Blog2021-01-24T09:15:02+00:00
2607, 2020

Studies You Should Know: Growth Mindset

July 26th, 2020|Categories: Academia, Psychology|Tags: , |

In the discipline of Industrial and Organisational Psychology, there is a revolution going on. Critiques of old studies are as part of the replication crisis are becoming common. There are the callouts of pop-psychology often deliberately oversimplifying studies to make sensationalist headlines. New studies are being produced that address the

2002, 2020

Studies You Should Know: Publish Less and Read More

February 20th, 2020|Categories: Academia, Psychology|Tags: , |

Phaf, R. H. (2020). Publish less, read more. Theory & Psychology, 30(2), 263-285. https://doi.org/10.1177/0959354319898250 Abstract A publication deluge has impeded rather than advanced theory in experimental psychology. Many researchers rely more on null-hypothesis significance testing than literature studies to determine whether results are worthwhile. Four problematic publication practices are symptomatic

2012, 2019

Studies You Should Know: Social Priming

December 20th, 2019|Categories: Academia, Psychology|Tags: , |

Chivers, T. (2019). What's next for psychology's embattled field of social priming. Nature, 576(7786), 200-202. Three years ago, a team of psychologists challenged 180 students with a spatial puzzle. The students could ask for a hint if they got stuck. But before the test, the researchers introduced some subtle interventions

1210, 2019

Studies You Should Know: Career Success and Luck

October 12th, 2019|Categories: Academia, Psychology|Tags: , , |

Janosov, M., Battiston, F., & Sinatra, R. (2019). Success and luck in creative careers. Physics and Society. arXiv:1909.07956 Lu, D. (2019, September 26). Around half of your chances of career success comes down to sheer luck. New Scientist. https://www.newscientist.com/article/2217628-around-half-of-your-chances-of-career-success-comes-down-to-sheer-luck/ How much of a person’s career success is the result of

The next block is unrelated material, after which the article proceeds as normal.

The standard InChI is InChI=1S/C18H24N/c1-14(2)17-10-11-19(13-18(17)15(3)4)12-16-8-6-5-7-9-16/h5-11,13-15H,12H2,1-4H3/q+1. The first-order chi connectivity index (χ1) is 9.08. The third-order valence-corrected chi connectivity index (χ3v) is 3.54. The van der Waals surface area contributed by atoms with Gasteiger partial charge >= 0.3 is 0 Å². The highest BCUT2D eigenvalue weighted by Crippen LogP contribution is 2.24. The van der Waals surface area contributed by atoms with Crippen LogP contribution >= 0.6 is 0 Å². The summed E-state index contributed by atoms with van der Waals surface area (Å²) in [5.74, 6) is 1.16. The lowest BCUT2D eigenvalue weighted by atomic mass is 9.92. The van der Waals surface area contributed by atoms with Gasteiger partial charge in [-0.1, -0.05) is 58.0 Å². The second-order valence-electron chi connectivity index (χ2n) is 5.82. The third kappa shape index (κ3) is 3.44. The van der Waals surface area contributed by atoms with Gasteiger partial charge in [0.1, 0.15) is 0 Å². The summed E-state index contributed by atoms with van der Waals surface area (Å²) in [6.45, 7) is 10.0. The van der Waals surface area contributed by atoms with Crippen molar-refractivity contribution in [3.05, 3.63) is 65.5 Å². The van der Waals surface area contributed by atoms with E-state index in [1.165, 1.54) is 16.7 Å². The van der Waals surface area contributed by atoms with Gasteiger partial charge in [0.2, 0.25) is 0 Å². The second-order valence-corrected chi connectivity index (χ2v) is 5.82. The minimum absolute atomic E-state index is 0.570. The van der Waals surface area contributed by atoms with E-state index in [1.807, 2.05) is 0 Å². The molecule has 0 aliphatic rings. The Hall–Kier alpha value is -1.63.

906, 2019

Positive Psychology Interventions Have Limited Impact, and It Is Time to Celebrate

June 9th, 2019|Categories: Psychology|

A recent study published in PLoS ONE conducted a reanalysis of a meta-analysis on Positive Psychology Interventions (PPI’s). A meta-analysis is, in simple terms, a statistical means of combining data from a lot of studies, and is an analysis of analysis. The results of a meta-analysis are often more robust than single studies as they combine data from multiple sources.

2405, 2019

Replication Is the Bedrock of Science – Should It Be Predicted?

May 24th, 2019|Categories: Psychology, Science|Tags: , |

I think the claims to measurement in our discipline are on shaky ground to put in politely. As such, I often think that we should be focussed more on the evaluation of usefulness rather than infinitesimally small gains in measurement accuracy.

605, 2019

Gamification in Personnel Selection and the Need for Real-world Evaluation

May 6th, 2019|Categories: Psychology|Tags: , , |

The International Journal of Selection and Assessment recently included a feature article on the gamification of assessment. While the research methodology in the article was sound, I could not help but think that the article in many ways symbolised what is wrong with much of the assessment literature that emphasises psychometric properties as opposed to practical utility.

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